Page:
The rabbit corneas maintained their transparency for two weeks after the intracameral injection of SiNPs. No corneal haze, edema, or limbal vascular abnormality was observed both in the control and in the SiNP-treated eyes. The iris appeared normal, and the crystalline lens was clear both in the control and in the SiNP-treated eyes. The hexagonal structure of corneal endothelium was well maintained, and no significant difference was found in the endothelial cell density between the control and treated groups (Fig. 7). The histopathologic evaluation revealed no difference in the corneal endothelial appearance between SiNPs-treated and control corneas (Fig. 7).

Figure 7
Figure 7

Effect of SiNPs on in vivo rabbit corneas. (A) Corneal transparency of rabbit corneas is well maintained at two weeks after the intracameral injection (200 mg/mL, 0.05 ml) of three sizes (50, 100, and 150 nm) of SiNPs. (B) The hexagonal architecture of the corneal endothelium is well maintained after two weeks of treatment of each SiNP size. The DAPI stained nucleus with blue and red represents the F-actin. (C) Endothelial cell count was performed in 500 μm × 500 μm square areas. Cell density was not affected by two weeks after SiNPs treatment. (D) Histologic examination (Hematoxylin and Eosin staining) revealed normal corneal endothelial cell layer in both control and all treated groups. Lower panels are magnified images of rectangular area of upper panels.


In this study, we found that monodisperse nonporous SiNPs of 50, 100, and 150 nm sizes induced no significant cytotoxicity in cultured HCECs up to 48 h and at a concentration of up to 100 µg/mL. Cellular autophagy showed a dose-dependent increase with high concentrations of SiNPs, but the mTOR pathway remained intact. The human corneal tissue culture model demonstrated no significant cytotoxicity of SiNPs (100 µg/mL) after 72 h of exposure. The safety of SiNPs was further verified in vivo with the rabbit intracameral injection model.

For efficient intraocular drug delivery, nanoparticle-based ocular drug delivery systems, including gold, carbon, lipid, chitosan, liquid crystalline, and albumin nanoparticles, have been actively investigated14,15,16,17,18,19. As a nanocarrier system, SiNPs have a great potential for ocular drug delivery20,21. SiNPs have a stable chemical structure, a large surface area to volume ratio, ease of surface modification, and tolerable biodegradability, which all increase their attractiveness for biologic applications3. However, safety must be verified22, and as mentioned earlier, the safety of SiNPs has always been a challenge for clinical application. The crystalline form of silica is toxic to alveolar cells and can induce irreversible pulmonary silicosis23,24. Conversely, amorphous silica, such as nonporous silica particle, is considered relatively biologically safe because of its biodegradability25,26,27. Biodegradation and clearance are essential for biomedical use of nanoparticles because chronic accumulation of nanoparticles in human bodies can lead to serious long term complications. It was reported that 5 to 10 nm sized nonporous SiNPs degraded in two weeks28. Furthermore, smaller and porous SiNPs degraded faster than larger and nonporous SiNPs28. It was reported that mesoporous SiNPs biodegraded in human umbilical vein endothelial cells and human embro kidney (HEK) 293 T cells29,30. Nevertheless, negative reports have suggested the significant nanotoxicity caused by SiNPs31,32,33,34,35. The nanotoxicity of SiNPs seems to be dependent on size, dose, and cell types9,36. Therefore, the toxicity of silica nanoparticles should be evaluated independently in every target organ system by means of both in vivo and in vitro toxicity tests. For the ocular system, no direct toxicity of SiNPs in retinal and corneal cells has been previously reported6,37. In addition, our group recently reported the in vitro safety of 50, 100, and 150 nm-sized nonporous SiNPs by using the primary culture of human corneal epithelium and keratocytes10,11.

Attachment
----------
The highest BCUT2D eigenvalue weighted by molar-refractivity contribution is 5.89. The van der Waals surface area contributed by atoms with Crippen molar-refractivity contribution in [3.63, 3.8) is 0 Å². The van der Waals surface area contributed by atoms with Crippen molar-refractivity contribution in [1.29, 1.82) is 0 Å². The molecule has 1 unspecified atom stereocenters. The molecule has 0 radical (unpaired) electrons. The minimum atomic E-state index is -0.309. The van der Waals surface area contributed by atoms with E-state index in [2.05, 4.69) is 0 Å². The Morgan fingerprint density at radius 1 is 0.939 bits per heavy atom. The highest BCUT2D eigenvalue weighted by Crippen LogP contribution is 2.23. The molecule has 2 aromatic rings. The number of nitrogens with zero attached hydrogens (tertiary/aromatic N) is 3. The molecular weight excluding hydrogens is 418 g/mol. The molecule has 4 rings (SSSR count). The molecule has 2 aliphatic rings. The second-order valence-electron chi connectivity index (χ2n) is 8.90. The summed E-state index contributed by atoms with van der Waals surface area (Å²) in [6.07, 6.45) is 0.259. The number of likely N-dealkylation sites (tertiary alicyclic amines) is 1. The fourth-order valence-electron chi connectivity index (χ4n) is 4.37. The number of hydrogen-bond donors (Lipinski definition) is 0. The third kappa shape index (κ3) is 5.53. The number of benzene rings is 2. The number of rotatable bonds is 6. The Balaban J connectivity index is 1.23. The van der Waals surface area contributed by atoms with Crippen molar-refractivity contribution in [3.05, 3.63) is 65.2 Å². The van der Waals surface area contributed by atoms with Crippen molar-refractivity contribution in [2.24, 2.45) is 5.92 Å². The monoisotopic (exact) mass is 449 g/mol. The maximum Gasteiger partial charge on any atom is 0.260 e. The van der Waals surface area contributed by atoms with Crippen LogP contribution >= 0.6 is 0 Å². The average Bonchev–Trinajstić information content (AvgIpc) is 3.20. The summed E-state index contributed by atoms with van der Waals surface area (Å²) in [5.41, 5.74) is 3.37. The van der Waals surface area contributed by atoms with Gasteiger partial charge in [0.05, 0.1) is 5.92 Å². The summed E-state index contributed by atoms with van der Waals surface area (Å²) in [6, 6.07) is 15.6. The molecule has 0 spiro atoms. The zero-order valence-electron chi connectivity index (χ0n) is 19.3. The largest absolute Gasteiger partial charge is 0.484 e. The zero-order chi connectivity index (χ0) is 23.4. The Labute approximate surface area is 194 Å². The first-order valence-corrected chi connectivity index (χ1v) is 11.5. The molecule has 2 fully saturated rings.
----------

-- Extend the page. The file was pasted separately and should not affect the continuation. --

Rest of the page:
Although, the lack of acute toxicity of SiNPs on cultured human corneal epithelial cells and keratocytes was verified in our previous reports10,11, further verification of the safety of SiNPs in HCECs is madatory. Corneal epithelial cells and keratocytes possess regenerative capability and they can actively repopulate the damaged cells within several weeks after the injury. However, HCECs are lack of regenerative potential and any injury to HCECs can lead to the irreversible loss of corneal transparency and serious visual deterioration2. After penetrating the cornea, all nanoparticles disperse into aqueous humor. The aqueous outflow pathway is the most important clearance pathway for intraocular porous silicon micro-particles12. Until full clearance is obtained through the trabecular meshwork, SiNPs can remain in contact with HCECs for a prolonged time. Therefore, our current study regarding HCEC safety is an important step in the safety clearance for the future development of SiNPs as an ocular topical drug delivery system.

In this study, SiNPs treatment increased autophagy in HCECs. This finding is consistent with previous reports that SiNPs can induce cellular stress38,39,40,41. The similar elevation of autophagy by SiNPs was observed in our previous reports using human corneal epithelial cells and keratocytes10,11. Autophagy is known as a natural cellular process that cleans up unnecessary and dysfunctional cellular components for recycling42. It also helps cells to overcome external stress and survive in harsh environments. Recently, it was reported that autophagy promotes the degradation of polyethyleneimine-alginate nanoparticles in endothelial progenitor cells43. Another study reported that the increased osteoblast proliferation was induced by autophagy after tantalum nanoparticle exposure44. Therefore we hypothesize autophagy system is one of the cellular mechanism to overcome SiNP-induced stress. It is noteworthy that mTOR pathway and cell viability remained intact even with increased autophagy in our study.